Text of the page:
THE ECOLOGICAL CONSEQUENCES OF HABITAT AND MICROHABITAT USE IN LIZARDS:

A REVIEW

Authors

  • Geoffrey R. Smith
  • Royce E. Ballinger

DOI:

https://doi.org/10.17161/ch.vi1.11957

Abstract

We review the ecological consequences of habitat and microhabitat use in lizards. Different habitats have different biotic and abiotic properties and thus are likely to have different consequences for the lizards that occur in them. Individual performance and life histories are influenced by habitat use, particularly when habitats differ in thermal characteristics that may influence physiological processes or constrain activity. We know relatively little about how the effects of habitat use on individual performance translate into population dynamics. We do know that the ability of lizards to use particular habitats can influence the persistence of populations in the face of habitat changes. Community-level processes (e.g., competition) and community structure (e.g., diversity) can be influenced by habitat use in lizards, often by habitat use facilitating co-existence of two or more potentially competing species. We know relatively little about how other community processes, such as predation and parasitism, are influenced by habitat use.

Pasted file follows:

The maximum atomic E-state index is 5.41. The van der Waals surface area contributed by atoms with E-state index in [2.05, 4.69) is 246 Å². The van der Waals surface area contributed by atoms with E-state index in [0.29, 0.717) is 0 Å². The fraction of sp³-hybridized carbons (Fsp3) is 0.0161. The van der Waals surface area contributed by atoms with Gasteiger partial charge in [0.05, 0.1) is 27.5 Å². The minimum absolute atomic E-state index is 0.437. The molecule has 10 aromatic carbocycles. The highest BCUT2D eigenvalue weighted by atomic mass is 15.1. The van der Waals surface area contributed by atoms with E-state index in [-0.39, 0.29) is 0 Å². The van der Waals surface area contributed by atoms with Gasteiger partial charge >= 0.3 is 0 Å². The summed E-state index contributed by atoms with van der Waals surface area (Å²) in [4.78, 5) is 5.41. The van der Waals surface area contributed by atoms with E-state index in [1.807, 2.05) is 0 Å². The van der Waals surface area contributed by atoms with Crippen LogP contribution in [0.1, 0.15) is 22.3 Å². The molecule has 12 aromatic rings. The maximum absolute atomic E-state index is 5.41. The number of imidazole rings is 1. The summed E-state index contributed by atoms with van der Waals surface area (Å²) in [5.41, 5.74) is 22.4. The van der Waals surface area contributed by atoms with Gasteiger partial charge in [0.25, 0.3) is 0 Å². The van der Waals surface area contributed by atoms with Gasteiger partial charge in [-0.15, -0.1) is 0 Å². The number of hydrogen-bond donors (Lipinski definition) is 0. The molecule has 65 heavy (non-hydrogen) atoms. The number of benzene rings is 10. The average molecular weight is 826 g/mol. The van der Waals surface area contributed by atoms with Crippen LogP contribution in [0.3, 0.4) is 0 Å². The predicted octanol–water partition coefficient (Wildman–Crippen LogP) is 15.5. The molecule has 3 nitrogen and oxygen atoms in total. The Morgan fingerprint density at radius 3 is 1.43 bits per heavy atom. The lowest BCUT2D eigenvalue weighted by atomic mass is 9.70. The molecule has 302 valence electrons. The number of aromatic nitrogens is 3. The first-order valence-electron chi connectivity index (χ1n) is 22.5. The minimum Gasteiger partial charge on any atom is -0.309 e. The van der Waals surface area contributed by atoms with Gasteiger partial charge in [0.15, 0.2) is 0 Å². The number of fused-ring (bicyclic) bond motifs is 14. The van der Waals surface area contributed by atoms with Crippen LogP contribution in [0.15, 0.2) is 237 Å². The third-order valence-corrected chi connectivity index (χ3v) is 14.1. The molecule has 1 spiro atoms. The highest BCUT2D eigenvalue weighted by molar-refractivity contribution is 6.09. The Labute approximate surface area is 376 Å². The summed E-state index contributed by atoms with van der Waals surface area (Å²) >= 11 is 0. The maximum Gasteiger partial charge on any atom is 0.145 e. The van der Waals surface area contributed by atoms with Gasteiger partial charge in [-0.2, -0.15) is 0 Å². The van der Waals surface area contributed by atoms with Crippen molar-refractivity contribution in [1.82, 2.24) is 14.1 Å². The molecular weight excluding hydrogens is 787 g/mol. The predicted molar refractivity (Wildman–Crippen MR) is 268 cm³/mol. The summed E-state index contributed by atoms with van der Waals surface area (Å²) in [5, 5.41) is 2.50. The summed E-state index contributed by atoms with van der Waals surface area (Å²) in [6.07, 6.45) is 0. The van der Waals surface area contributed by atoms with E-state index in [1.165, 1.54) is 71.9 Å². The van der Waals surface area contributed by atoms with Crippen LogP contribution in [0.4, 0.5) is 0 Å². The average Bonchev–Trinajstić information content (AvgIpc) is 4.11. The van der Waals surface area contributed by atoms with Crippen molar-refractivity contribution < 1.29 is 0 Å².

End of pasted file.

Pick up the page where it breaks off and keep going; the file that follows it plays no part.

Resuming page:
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Published

2001-07-18

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Section

Articles